Atlanta Business Chronicle - by Dave Williams Staff writer
Worried that congressional leaders may not be content with health-care and financial-services reform, some Georgia business advocates are bracing for a “lame-duck” session this fall.
Opponents of legislation targeting secret ballot union elections and requiring heavily polluting industries to “cap and trade” emissions linked to global warming are warning that Congress could return to Washington after the Nov. 2 midterm elections to revisit those controversial measures once thought dead.
“It‟s what the president has said he would do ... some folks in his administration have said so, [House] Speaker [Nancy] Pelosi has said so and [Senate Majority Leader] Harry Reid has said so,” said U.S. Rep. Tom Price, R-Roswell.
“All of [the Democratic] leadership at one point or another has said to their base, „Don‟t worry that we haven‟t passed cap and trade. We‟ll have an opportunity to do it in a lame-duck session.‟ ”
Lame-duck sessions have become a perennial fixture of the post-election landscape in Washington, occurring at the end of every two-year congressional term for more than a decade and less frequently before that.
But they typically have been limited to completing action on appropriations bills and other non-controversial legislative business.
A glaring exception came in December 1998, when the House of Representatives voted to impeach then-President Bill Clinton. The 42nd president was later acquitted after a trial in the Senate.
Critics of the Democrats‟ agenda say 2010 could become another exceptional year under certain circumstances.
Shannon Goessling, executive director of the Atlanta-based Southeastern Legal Foundation, said divisions among Democrats that have prevented passage of either the cap-and-trade or pro-union “card-check” bills probably would resurface in a lame-duck session, even if Republicans gain seats in the House and Senate.
“If you‟ve got a Democrat in a state where they represent agriculture or manufacturing, even if they lost [the election], they still have a duty to their community and a political awareness,” said Goessling, whose organization is challenging the Environmental Protection Agency‟s bid to regulate greenhouse-gas emissions.
“They wouldn‟t want to defeat their reputation and influence when they return to their state.”
But Goessling said Democrats could become more anxious to pass bills long sought by party loyalists if Republicans win a majority in either or both legislative chambers. Under that scenario, she said, Democratic leaders who face losing control in January might be able to unify rank-and-file Democrats to exercise their political muscle in November or December while they still have it.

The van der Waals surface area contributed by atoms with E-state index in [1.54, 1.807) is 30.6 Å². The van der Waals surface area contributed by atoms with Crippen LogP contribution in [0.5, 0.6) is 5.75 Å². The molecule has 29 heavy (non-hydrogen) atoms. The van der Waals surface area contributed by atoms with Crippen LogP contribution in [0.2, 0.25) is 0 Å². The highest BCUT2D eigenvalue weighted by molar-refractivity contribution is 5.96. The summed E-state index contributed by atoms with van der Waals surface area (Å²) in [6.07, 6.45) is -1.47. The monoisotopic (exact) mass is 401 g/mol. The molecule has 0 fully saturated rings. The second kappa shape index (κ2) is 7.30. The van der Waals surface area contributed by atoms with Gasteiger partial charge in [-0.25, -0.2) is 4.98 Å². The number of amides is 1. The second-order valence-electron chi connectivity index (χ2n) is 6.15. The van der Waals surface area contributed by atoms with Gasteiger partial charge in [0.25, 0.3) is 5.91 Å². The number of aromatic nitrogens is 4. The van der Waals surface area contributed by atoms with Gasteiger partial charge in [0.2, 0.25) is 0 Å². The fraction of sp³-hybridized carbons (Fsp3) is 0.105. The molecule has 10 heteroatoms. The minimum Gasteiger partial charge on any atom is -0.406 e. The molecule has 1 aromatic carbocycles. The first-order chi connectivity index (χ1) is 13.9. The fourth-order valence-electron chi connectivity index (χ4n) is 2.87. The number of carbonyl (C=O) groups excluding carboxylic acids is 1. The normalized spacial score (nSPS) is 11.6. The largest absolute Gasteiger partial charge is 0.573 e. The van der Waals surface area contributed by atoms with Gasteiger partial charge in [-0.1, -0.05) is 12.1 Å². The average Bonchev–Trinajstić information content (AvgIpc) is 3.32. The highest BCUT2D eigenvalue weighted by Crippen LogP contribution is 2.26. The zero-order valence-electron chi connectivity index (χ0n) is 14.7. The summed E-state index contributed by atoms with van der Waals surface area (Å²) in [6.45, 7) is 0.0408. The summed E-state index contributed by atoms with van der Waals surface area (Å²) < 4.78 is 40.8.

Dean Alford, spokesman for a consortium of utilities planning to build a coal-fired power plant near Sandersville, Ga., said Power4Georgians is keeping a close eye on developments in Washington.
He said some of the energy proposals that have been debated in Congress during the past two years fail to strike a balance between maintaining global business competitiveness, reducing U.S. dependence on foreign oil and protecting the environment. “Whether it‟s in a lame-duck session or not ... our agenda is clear,” he said. “We want to have a strong economy, a clean environment, and make sure our country is secure.”
Peter Spanos, a labor and employment lawyer and partner in the Atlanta office of Burr & Forman LLP, said the card-check bill also has a real possibility of landing on a lame-duck agenda.
The legislation would require that union elections be held within five to 10 days after 30 percent of workers sign cards in favor of forming a union and would impose binding arbitration if an employer fails to agree on a contract with a new union.
“Card check is definitely not dead, and people shouldn‟t write it off,” Spanos said. “There is considerable political power behind it. It‟s quite possible something could happen on it by the end of this year.”
A resolution introduced into the House by Price before Congress left Washington for its annual August recess would have pledged lawmakers not to take up any significant legislation during a lame-duck session.
“It‟s disingenuous at best and deceitful at worst ... for the majority party to say, „We won‟t do these things before the election because voters might get mad. We‟ll wait and do them after the election,‟ ” Price said.
The resolution was soundly defeated in a procedural challenge.
While some Democratic leaders have talked openly about an ambitious lame-duck session, others have dismissed such talk by Price and other Republicans as raising false alarms for political gain.
They note that all of the controversial items GOP opponents are warning their supporters about, including the cap-and-trade and card-check bills, already have cleared the House. That means they would have to pass the 100-member Senate, where the 41 Republicans are enough under Senate rules to delay action indefinitely.
“I will be willing to work with Republicans now on any of the big issues facing America ... that are being h
eld up in the Senate,” said U.S. Rep. David Scott, D-Atlanta. “We should be working together now to move the country forward instead of pointing fingers.”
But even if Senate Democratic leaders can find some Republicans willing to work with them, those downplaying the likelihood of significant action during a lame-duck session point to the heavy workload confronting the notoriously slow-moving upper chamber.
When senators return to the Capitol following Labor Day, they face 309 bills that have passed the House and await Senate action. That represents 70 percent of the legislation sent to the Senate this session.
Reach Williams at firstname.lastname@example.org.